December 20, 2018
We at Susquehanna know there are many interesting stories originating on our campus. In 2018, media from around the country and the world agreed.
Here is a sampling of the year’s top reported stories.
Most of us are so addicted to the social network Facebook that we wouldn’t quit unless somebody paid us. So how does a thousand bucks sound? (The Boston Globe, Dec. 19, 2018)
News of the study’s findings has been reported by more than 100 other media outlets, including BBC World News, ABC News and Business Standard, a leading business publication in India. Business school dean and economics professor Matthew Rousu, a co-author of the study, is quoted.
Students sampled 88 stream sites during the spring and summer of 2018 in their ongoing work for the Pennsylvania Fish and Boat Commission’s Unassessed Waters Initiative. (The Pittsburgh Post-Gazette, Dec. 6, 2018)
This story quotes Jonathan Niles, director of the Freshwater Research Initiative.
The Chronicle of Higher Education held Susquehanna up as an example for others to follow when hosting controversial speakers on campus. (The Chronicle of Higher Education, Oct. 7, 2018)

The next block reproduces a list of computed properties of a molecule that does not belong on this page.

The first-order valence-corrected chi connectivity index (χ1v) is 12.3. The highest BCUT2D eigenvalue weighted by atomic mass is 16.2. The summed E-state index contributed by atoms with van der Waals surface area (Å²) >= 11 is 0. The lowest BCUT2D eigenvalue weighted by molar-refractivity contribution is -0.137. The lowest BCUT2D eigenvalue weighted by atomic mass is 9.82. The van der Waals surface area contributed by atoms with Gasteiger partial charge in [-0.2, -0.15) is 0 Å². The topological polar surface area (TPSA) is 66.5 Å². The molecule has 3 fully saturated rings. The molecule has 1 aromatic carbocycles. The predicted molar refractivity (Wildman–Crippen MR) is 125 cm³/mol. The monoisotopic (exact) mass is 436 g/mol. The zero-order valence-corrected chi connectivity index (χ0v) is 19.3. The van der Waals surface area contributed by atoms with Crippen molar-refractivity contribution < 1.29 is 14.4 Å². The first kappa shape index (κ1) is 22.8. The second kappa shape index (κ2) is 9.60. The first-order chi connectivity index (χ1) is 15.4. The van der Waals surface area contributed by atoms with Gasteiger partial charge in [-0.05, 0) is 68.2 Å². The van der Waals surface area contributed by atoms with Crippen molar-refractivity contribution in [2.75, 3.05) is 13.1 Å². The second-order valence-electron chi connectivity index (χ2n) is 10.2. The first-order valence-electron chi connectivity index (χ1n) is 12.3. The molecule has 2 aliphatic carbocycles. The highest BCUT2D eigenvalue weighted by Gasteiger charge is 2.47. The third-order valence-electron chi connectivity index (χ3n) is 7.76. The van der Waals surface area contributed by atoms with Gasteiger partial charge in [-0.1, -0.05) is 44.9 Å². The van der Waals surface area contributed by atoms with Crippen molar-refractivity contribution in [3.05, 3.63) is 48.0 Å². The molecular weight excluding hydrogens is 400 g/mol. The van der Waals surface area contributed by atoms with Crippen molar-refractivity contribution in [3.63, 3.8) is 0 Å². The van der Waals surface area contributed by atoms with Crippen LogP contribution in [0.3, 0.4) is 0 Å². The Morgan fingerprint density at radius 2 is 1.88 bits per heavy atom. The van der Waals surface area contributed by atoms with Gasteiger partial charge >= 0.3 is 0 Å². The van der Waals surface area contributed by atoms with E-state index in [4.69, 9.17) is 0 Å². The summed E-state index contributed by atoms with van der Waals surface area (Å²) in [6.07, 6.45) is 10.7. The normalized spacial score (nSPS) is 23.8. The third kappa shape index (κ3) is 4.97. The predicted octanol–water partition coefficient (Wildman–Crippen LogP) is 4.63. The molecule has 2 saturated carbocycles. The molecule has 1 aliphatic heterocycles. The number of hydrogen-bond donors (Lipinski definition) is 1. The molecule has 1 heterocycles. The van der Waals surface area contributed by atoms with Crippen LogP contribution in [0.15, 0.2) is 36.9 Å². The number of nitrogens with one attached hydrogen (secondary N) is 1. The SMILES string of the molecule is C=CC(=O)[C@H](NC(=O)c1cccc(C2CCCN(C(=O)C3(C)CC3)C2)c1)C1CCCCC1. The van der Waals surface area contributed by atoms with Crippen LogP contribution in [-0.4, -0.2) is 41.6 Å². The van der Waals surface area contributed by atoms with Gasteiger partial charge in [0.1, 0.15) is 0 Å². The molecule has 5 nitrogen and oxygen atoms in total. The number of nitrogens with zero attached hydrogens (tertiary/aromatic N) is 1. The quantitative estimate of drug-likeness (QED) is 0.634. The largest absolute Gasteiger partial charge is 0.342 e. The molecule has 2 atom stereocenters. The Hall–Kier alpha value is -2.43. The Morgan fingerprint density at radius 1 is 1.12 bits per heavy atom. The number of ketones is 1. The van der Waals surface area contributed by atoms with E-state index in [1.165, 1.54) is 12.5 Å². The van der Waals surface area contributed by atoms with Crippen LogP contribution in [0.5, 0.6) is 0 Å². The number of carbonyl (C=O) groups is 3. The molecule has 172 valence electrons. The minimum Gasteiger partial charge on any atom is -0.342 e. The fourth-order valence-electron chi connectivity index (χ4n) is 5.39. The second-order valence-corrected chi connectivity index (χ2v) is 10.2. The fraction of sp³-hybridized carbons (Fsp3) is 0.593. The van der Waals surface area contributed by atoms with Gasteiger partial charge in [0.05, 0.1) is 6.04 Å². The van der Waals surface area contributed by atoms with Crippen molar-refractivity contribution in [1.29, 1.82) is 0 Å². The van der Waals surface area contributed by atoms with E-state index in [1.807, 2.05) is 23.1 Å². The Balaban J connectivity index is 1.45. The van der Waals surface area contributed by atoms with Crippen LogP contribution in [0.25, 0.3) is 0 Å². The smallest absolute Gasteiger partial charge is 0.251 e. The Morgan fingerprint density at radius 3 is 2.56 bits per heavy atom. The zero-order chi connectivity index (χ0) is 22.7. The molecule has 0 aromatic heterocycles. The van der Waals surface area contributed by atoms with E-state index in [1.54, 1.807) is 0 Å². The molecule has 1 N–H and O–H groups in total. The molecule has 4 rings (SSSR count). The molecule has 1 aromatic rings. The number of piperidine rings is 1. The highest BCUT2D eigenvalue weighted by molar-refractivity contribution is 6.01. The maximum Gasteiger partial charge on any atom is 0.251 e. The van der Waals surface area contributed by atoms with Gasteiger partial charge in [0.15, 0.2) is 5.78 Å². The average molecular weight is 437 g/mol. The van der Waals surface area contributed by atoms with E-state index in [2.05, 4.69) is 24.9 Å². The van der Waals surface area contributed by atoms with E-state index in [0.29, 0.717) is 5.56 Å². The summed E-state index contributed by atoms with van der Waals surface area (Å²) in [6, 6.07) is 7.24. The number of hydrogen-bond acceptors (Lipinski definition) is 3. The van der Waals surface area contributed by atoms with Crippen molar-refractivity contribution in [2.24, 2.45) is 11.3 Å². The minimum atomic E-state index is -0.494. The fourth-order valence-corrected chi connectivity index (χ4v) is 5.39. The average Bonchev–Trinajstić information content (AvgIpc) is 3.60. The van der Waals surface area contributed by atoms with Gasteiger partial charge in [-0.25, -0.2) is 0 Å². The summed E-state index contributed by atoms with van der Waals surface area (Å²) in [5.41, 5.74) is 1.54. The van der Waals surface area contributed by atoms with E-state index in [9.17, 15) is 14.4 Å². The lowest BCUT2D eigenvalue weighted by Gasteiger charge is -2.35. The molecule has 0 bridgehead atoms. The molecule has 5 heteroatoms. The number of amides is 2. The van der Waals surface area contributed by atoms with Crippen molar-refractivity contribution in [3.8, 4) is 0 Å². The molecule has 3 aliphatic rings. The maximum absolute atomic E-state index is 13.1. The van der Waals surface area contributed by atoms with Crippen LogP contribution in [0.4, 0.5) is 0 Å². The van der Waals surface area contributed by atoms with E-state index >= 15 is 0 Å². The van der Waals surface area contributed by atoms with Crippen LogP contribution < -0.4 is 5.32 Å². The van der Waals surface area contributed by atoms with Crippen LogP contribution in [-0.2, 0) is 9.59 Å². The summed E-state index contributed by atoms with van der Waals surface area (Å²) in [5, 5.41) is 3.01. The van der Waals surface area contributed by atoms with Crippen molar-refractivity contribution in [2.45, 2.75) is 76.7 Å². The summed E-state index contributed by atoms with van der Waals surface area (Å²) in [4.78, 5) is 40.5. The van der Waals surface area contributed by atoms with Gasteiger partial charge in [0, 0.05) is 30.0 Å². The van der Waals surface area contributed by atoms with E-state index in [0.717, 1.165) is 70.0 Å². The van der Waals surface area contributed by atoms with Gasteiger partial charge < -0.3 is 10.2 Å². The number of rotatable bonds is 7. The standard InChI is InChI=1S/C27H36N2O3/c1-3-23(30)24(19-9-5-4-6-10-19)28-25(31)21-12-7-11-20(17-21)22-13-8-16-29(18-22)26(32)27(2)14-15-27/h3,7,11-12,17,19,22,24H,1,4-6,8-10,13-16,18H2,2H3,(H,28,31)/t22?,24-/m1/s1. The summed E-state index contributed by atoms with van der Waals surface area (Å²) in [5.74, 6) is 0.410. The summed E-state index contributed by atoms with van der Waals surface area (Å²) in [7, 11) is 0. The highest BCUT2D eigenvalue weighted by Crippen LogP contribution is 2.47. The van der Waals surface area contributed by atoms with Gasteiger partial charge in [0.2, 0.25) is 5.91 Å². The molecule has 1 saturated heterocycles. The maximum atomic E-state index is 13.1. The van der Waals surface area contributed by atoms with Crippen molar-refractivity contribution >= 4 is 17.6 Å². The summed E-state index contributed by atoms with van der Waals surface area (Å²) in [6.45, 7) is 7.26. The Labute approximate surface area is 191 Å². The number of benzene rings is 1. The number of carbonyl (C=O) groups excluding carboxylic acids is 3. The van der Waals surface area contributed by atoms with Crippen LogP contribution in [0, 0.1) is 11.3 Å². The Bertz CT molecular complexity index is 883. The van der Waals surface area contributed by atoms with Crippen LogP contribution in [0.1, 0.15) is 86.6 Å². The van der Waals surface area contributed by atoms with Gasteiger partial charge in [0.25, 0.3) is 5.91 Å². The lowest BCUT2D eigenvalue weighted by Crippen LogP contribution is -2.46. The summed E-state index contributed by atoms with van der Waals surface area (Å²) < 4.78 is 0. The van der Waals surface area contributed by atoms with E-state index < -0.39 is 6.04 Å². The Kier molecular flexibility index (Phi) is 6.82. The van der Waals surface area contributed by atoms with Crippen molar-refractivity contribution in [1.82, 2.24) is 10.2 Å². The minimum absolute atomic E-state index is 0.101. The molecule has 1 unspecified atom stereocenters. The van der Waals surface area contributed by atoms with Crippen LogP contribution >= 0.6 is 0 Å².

Officials from Susquehanna University and WGL Energy Systems flipped the switch on the solar energy system. (WNEP, Oct. 17, 2018)
An editorial by Jonathan D. Green (The Patriot News, Sept. 7, 2018)
The package more commonly associated with soft drinks has been increasing its shelf space in the wine section since about 2014. (The Washington Post, Sept. 7, 2018)
Students help get struggling midstate drone business off the ground
Students in the Sigmund Weis School of Business helped an emerging business transform from concept to strategy. (WITF, June 11, 2018)
This story quotes Emma Fleck, associate professor of management.
When it comes to wooing the ladies, male brown widow spiders don’t always make the best decisions. (National Geographic, March 19, 2018)
An editorial by Jonathan D. Green (The Washington Post, Feb. 19, 2018)
It is a finding unlikely to prove popular with Guardian readers, but a study has concluded that attractive people are more likely to be rightwing. (The Guardian, Jan. 30, 2018)